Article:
This deeply attentive approach has won the hearts of cinephiles who flock to its pop-up shops for costumes and interact with the bespoke digital world that it creates for each production, but it is on set where the scale and creative ambition of Secret Cinema is most evident.
With a week to go to the first night of Blade Runner, feedback is coming in from the preview nights where friends of the company are trialling the experience. Riggall wanders through, observing the changes being made, then spots a beautiful ageing piano and stops. "Someone needs to graffiti the shit out of that." Nothing escapes the founder’s eyes, but is it hard to translate such an all-encompassing vision? Andrea Moccia, producer with the company since 2013, comments: "This is how his mind works. We then go through a visualisation plan and a technical plan – it is how we translate his vision. Our show is so audience-dependent, we are only ready to go once they are in."
Riggall agrees, describing himself as a curator, influenced by what the audience want to participate in, rather than passively spectating. And for Blade Runner, a film renowned for product placements, the hope is that the audience will engage with the supporting partners that have been integrated in to the storyline, with Tesla as the cop car and Johnnie Walker as the signature drink of the nightclub.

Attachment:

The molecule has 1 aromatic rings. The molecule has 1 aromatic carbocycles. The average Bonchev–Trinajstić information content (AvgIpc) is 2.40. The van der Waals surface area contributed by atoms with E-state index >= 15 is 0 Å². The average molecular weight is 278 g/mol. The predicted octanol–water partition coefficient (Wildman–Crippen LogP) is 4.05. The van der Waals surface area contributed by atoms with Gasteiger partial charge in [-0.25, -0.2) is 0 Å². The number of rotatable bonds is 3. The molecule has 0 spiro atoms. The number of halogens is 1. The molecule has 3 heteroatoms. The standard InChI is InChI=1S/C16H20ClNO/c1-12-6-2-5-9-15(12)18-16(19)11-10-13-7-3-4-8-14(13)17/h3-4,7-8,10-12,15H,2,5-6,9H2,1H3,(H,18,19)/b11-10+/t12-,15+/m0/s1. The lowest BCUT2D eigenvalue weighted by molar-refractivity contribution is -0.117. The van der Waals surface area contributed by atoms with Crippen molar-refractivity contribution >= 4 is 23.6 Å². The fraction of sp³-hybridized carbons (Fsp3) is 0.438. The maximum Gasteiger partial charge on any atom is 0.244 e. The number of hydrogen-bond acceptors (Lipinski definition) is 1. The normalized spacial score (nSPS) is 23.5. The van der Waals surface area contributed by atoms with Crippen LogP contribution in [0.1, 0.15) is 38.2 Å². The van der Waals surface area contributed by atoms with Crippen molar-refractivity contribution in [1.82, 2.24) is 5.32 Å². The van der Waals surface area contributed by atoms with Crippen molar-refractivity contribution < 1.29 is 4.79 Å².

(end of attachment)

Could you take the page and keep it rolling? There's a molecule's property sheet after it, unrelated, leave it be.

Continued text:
"This is certainly a new form of advertising and, as long as it is the right film, the right association with the film, and we can weave brands in to the world that we’ve created, then we are open to these partnerships," Riggall explains. The organisation itself is scaling up its partnerships, with the recent appointment of The & Partnership to handle strategy, content and social, with sister agency M/SIX looking after media.
Future worlds to explore
Riggall and the team are forever dreaming of more productions. Apocalypse Now on a boat down the Thames; Once Upon a Time in America under Brooklyn Bridge; Gladiator in the heart of Rome – the wishlist is long, and a location team is constantly scouting for venues and spaces, from parks to disused warehouses ready to welcome the company’s growing experience-hungry fanbase.
So what comes next – global adventures, festivals or bespoke experiences? The coveted Brooklyn Bridge epic celebrating the film that effectively inspired the vision that thousands of fans have embraced and experienced?
Riggall isn’t going to spill the beans – he knows how to keep a secret. And as the company celebrates its 10-year anniversary with the launch of its biggest production to date, a new world awaits.